If you’ve been searching for a dog trainer near you, you may have stumbled across words like “positive dog training” or “positive reinforcement dog training.”
So what exactly do these words mean?
Positive reinforcement is an aspect of learning psychology that deals with rewarding good behavior to increase its frequency. For example, you may give your dog a yummy treat for sitting or a belly rub for coming when called.
A positive reinforcement dog trainer uses rewards to increase the frequency of good behavior. We focus on teaching dogs what we do want rather than correcting mistakes.
Scientific studies have shown that positive reinforcement training is the most effective training method for all sorts of issues. From young puppies learning how to behave, to fearful or reactive dogs, positive methods help foster a sense of confidence while also achieving lasting results.
If you use positive reinforcement training, will you have to always have treats?
Nope! While some clients are surprised at how many treats we use in the beginning stages of training, the end-goal is to phase them out. An effective positive trainer can help you learn when and how to phase out rewards.
Many dogs trained through positive methods learn to associate the yummy treats with the praise and attention they get from their pet parents, and will eagerly perform an array of behaviors simply because they’ve been conditioned to enjoy working with their pet parent.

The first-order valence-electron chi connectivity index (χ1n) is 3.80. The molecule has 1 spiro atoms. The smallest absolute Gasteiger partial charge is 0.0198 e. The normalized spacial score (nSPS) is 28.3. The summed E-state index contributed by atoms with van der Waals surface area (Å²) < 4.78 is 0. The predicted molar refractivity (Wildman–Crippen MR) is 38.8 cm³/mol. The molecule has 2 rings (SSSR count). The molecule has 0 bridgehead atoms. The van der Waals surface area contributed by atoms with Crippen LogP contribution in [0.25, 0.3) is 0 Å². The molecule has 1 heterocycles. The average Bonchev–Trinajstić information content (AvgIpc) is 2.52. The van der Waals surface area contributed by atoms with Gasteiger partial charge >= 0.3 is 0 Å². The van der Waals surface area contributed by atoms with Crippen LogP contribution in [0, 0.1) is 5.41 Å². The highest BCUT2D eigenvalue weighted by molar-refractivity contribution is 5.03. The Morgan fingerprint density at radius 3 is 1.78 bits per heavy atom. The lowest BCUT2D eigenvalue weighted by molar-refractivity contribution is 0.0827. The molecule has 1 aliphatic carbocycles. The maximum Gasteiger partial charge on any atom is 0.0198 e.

Does positive reinforcement training work for behavioral issues?
Yes indeed! An effective positive trainer will be able to help you develop solutions to a number of behavioral issues, including aggression or reactivity. Our focus is always on creating confidence in the dog-human relationship, which is best accomplished through positive methods that instill security and reward good decision-making skills in our furry best friends without resorting to intimidation or coercion.
Is treat-based training bribery?
No. Some old-school dog training methods suggest that our dogs should act a certain way because the trainer said so. A dog that doesn’t sit on command may be “corrected” until it sits.
Scientific dog training has pushed past the idea of “because I said so” being a good motivator for learning. It’s much more humane (and fun!) to focus on motivating our dogs with rewards rather than intimidation.
What are the benefits to positive training?
Dogs trained with positive methods learn confidence and good decision making skills, which makes for a more calm, predictable member of your family.
We have found that using positive training is usually the fastest and safest way to achieve lasting results. Our focus isn't just on training, though. We aim to educate people on dog behavior and the best ways to communicate with and listen to their pups.
The human/dog relationship thrives when good, science-based training meets a deeper understanding of our dogs' needs and communication style.
Here at Pawsitive Direction LLC, we're always excited to be a part of that journey.